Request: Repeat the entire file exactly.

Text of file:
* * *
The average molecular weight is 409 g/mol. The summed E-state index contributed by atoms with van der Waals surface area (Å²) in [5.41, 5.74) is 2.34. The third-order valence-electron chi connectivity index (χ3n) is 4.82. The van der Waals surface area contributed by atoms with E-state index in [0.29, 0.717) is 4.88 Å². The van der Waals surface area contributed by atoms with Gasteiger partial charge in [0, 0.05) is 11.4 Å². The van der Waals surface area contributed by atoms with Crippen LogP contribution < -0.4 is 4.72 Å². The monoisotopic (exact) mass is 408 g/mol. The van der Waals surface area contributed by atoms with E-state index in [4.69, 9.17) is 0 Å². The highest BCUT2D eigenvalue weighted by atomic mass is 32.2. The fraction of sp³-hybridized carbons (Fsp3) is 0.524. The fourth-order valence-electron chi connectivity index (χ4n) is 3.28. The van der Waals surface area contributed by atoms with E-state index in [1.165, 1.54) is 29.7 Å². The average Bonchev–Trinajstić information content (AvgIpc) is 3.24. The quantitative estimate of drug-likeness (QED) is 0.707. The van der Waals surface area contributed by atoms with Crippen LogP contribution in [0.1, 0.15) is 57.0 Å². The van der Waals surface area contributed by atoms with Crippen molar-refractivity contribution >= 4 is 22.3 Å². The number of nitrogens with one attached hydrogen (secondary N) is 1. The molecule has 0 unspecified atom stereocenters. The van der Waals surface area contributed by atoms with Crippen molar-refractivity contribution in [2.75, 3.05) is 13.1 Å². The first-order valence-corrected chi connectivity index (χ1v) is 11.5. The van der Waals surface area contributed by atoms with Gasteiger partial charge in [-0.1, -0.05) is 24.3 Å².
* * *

The average molecular weight is 409 g/mol. The summed E-state index contributed by atoms with van der Waals surface area (Å²) in [5.41, 5.74) is 2.34. The third-order valence-electron chi connectivity index (χ3n) is 4.82. The van der Waals surface area contributed by atoms with E-state index in [0.29, 0.717) is 4.88 Å². The van der Waals surface area contributed by atoms with Gasteiger partial charge in [0, 0.05) is 11.4 Å². The van der Waals surface area contributed by atoms with Crippen LogP contribution < -0.4 is 4.72 Å². The monoisotopic (exact) mass is 408 g/mol. The van der Waals surface area contributed by atoms with E-state index in [4.69, 9.17) is 0 Å². The highest BCUT2D eigenvalue weighted by atomic mass is 32.2. The fraction of sp³-hybridized carbons (Fsp3) is 0.524. The fourth-order valence-electron chi connectivity index (χ4n) is 3.28. The van der Waals surface area contributed by atoms with E-state index in [1.165, 1.54) is 29.7 Å². The average Bonchev–Trinajstić information content (AvgIpc) is 3.24. The quantitative estimate of drug-likeness (QED) is 0.707. The van der Waals surface area contributed by atoms with Crippen LogP contribution in [0.1, 0.15) is 57.0 Å². The van der Waals surface area contributed by atoms with Crippen molar-refractivity contribution >= 4 is 22.3 Å². The number of nitrogens with one attached hydrogen (secondary N) is 1. The molecule has 0 unspecified atom stereocenters. The van der Waals surface area contributed by atoms with Crippen molar-refractivity contribution in [2.75, 3.05) is 13.1 Å². The first-order valence-corrected chi connectivity index (χ1v) is 11.5. The van der Waals surface area contributed by atoms with Gasteiger partial charge in [-0.1, -0.05) is 24.3 Å².